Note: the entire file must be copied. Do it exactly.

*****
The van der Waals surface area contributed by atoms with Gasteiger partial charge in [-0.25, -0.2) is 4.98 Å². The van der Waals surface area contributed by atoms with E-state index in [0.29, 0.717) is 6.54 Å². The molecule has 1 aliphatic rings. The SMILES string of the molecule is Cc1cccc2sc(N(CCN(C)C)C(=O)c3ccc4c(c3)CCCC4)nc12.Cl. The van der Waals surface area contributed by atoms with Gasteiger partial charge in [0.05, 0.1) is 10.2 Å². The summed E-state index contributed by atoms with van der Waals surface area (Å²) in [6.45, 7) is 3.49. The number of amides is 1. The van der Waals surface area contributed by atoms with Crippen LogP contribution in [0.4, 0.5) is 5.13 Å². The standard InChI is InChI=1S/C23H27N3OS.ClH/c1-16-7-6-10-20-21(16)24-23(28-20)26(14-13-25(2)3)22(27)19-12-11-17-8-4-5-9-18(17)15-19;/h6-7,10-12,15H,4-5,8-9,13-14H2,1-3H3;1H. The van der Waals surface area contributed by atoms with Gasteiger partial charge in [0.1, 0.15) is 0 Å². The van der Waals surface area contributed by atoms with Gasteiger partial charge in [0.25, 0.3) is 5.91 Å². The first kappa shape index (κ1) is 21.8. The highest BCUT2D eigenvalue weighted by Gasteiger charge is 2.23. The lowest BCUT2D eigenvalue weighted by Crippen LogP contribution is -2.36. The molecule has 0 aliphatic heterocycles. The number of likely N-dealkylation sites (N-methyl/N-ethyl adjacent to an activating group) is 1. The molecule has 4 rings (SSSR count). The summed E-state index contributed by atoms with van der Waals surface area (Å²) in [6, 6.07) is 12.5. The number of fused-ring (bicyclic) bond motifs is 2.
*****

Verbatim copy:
The van der Waals surface area contributed by atoms with Gasteiger partial charge in [-0.25, -0.2) is 4.98 Å². The van der Waals surface area contributed by atoms with E-state index in [0.29, 0.717) is 6.54 Å². The molecule has 1 aliphatic rings. The SMILES string of the molecule is Cc1cccc2sc(N(CCN(C)C)C(=O)c3ccc4c(c3)CCCC4)nc12.Cl. The van der Waals surface area contributed by atoms with Gasteiger partial charge in [0.05, 0.1) is 10.2 Å². The summed E-state index contributed by atoms with van der Waals surface area (Å²) in [6.45, 7) is 3.49. The number of amides is 1. The van der Waals surface area contributed by atoms with Crippen LogP contribution in [0.4, 0.5) is 5.13 Å². The standard InChI is InChI=1S/C23H27N3OS.ClH/c1-16-7-6-10-20-21(16)24-23(28-20)26(14-13-25(2)3)22(27)19-12-11-17-8-4-5-9-18(17)15-19;/h6-7,10-12,15H,4-5,8-9,13-14H2,1-3H3;1H. The van der Waals surface area contributed by atoms with Gasteiger partial charge in [0.1, 0.15) is 0 Å². The van der Waals surface area contributed by atoms with Gasteiger partial charge in [0.25, 0.3) is 5.91 Å². The first kappa shape index (κ1) is 21.8. The highest BCUT2D eigenvalue weighted by Gasteiger charge is 2.23. The lowest BCUT2D eigenvalue weighted by Crippen LogP contribution is -2.36. The molecule has 0 aliphatic heterocycles. The number of likely N-dealkylation sites (N-methyl/N-ethyl adjacent to an activating group) is 1. The molecule has 4 rings (SSSR count). The summed E-state index contributed by atoms with van der Waals surface area (Å²) in [6, 6.07) is 12.5. The number of fused-ring (bicyclic) bond motifs is 2.